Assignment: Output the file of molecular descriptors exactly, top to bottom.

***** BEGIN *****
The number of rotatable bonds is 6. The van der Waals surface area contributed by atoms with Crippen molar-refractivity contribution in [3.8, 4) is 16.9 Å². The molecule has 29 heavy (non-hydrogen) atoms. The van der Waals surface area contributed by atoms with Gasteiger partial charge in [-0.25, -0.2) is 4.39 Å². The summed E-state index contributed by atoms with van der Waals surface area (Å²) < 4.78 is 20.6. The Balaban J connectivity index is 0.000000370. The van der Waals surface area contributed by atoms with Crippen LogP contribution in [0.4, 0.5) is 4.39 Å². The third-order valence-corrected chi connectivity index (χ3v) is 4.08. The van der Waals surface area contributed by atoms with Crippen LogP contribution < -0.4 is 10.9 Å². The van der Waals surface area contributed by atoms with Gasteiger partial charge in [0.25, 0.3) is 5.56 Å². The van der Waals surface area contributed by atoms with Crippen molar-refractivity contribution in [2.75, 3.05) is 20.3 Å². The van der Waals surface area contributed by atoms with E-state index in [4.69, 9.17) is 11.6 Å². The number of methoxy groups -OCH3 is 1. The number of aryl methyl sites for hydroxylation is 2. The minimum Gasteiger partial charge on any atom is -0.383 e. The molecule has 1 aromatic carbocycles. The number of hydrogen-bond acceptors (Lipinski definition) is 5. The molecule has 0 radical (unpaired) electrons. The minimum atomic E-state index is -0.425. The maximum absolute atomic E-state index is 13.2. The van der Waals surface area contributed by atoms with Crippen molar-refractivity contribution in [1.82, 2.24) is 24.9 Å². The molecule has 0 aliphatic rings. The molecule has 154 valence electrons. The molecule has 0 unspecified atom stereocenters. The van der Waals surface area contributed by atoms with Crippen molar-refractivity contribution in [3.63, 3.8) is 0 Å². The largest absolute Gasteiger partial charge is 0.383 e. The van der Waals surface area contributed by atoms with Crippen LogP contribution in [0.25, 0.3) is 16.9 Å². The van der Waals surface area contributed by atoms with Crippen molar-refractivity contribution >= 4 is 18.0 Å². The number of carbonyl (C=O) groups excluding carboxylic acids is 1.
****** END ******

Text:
The number of rotatable bonds is 6. The van der Waals surface area contributed by atoms with Crippen molar-refractivity contribution in [3.8, 4) is 16.9 Å². The molecule has 29 heavy (non-hydrogen) atoms. The van der Waals surface area contributed by atoms with Gasteiger partial charge in [-0.25, -0.2) is 4.39 Å². The summed E-state index contributed by atoms with van der Waals surface area (Å²) < 4.78 is 20.6. The Balaban J connectivity index is 0.000000370. The van der Waals surface area contributed by atoms with Crippen LogP contribution in [0.4, 0.5) is 4.39 Å². The third-order valence-corrected chi connectivity index (χ3v) is 4.08. The van der Waals surface area contributed by atoms with Crippen LogP contribution < -0.4 is 10.9 Å². The van der Waals surface area contributed by atoms with Gasteiger partial charge in [0.25, 0.3) is 5.56 Å². The van der Waals surface area contributed by atoms with Crippen molar-refractivity contribution in [2.75, 3.05) is 20.3 Å². The van der Waals surface area contributed by atoms with E-state index in [4.69, 9.17) is 11.6 Å². The number of methoxy groups -OCH3 is 1. The number of aryl methyl sites for hydroxylation is 2. The minimum Gasteiger partial charge on any atom is -0.383 e. The molecule has 1 aromatic carbocycles. The number of hydrogen-bond acceptors (Lipinski definition) is 5. The molecule has 0 radical (unpaired) electrons. The minimum atomic E-state index is -0.425. The maximum absolute atomic E-state index is 13.2. The van der Waals surface area contributed by atoms with Crippen molar-refractivity contribution in [1.82, 2.24) is 24.9 Å². The molecule has 0 aliphatic rings. The molecule has 154 valence electrons. The molecule has 0 unspecified atom stereocenters. The van der Waals surface area contributed by atoms with Crippen molar-refractivity contribution in [3.63, 3.8) is 0 Å². The largest absolute Gasteiger partial charge is 0.383 e. The van der Waals surface area contributed by atoms with Crippen LogP contribution in [0.25, 0.3) is 16.9 Å². The van der Waals surface area contributed by atoms with Crippen molar-refractivity contribution >= 4 is 18.0 Å². The number of carbonyl (C=O) groups excluding carboxylic acids is 1.